To take or not to take genetic carrier tests: personal characteristics associated with taking recommended and nonrecommended tests.

Sivia Barnoy*, Lilian Zelikaman, Yoram Bar-Tal

*Corresponding author for this work

Research output: Contribution to journalArticlepeer-review

Abstract

AIMS: Genetic testing has become a routine part of prenatal care, the test being offered according to ethnic origin. However, not all clients take the offered tests while others take unnecessary tests. The present study aimed at examining the effects of risk perception, hypochondria, trait anxiety, and attitudes to genetic testing on the uptake of genetic carrier tests. METHODS: One hundred and six pregnant Israeli women completed a six-part questionnaire covering demographic details, hypochondria, trait anxiety, risk perception, attitudes, and the uptake of genetic carrier tests. The uptake of recommended and nonrecommended tests (according to origin) was analyzed separately. RESULTS: Women underwent many unnecessary tests. The uptake of recommended and nonrecommended tests is highly intercorrelated. Attitude was the only predictor for taking the recommended tests, but attitudes, trait anxiety, and hypochondria predicted the uptake of nonrecommended tests. Risk perception was not significantly related to the dependent variables. CONCLUSIONS: Attitudes toward genetic testing is an important factor in the decision to take genetic carrier tests. It is important to understand the different causal factors for taking recommended and nonrecommended tests.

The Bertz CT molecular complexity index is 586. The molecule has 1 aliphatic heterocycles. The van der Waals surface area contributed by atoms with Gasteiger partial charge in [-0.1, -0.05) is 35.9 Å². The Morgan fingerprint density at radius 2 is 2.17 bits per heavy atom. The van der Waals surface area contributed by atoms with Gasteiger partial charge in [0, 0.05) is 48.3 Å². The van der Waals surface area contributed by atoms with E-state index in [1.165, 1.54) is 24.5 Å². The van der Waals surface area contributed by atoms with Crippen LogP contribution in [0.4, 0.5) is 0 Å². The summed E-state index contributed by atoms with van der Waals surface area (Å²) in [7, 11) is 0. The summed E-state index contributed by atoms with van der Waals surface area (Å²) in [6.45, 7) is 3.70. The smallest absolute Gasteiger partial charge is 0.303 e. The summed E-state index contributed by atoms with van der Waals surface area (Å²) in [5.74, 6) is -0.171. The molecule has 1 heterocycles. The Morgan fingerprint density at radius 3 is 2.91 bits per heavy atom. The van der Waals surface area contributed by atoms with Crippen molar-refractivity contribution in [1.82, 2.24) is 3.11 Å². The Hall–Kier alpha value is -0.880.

Original languageEnglish
Pages (from-to)453-458
Number of pages6
JournalGenetic Testing and Molecular Biomarkers
Volume13
Issue number4
DOIs
StatePublished - Aug 2009

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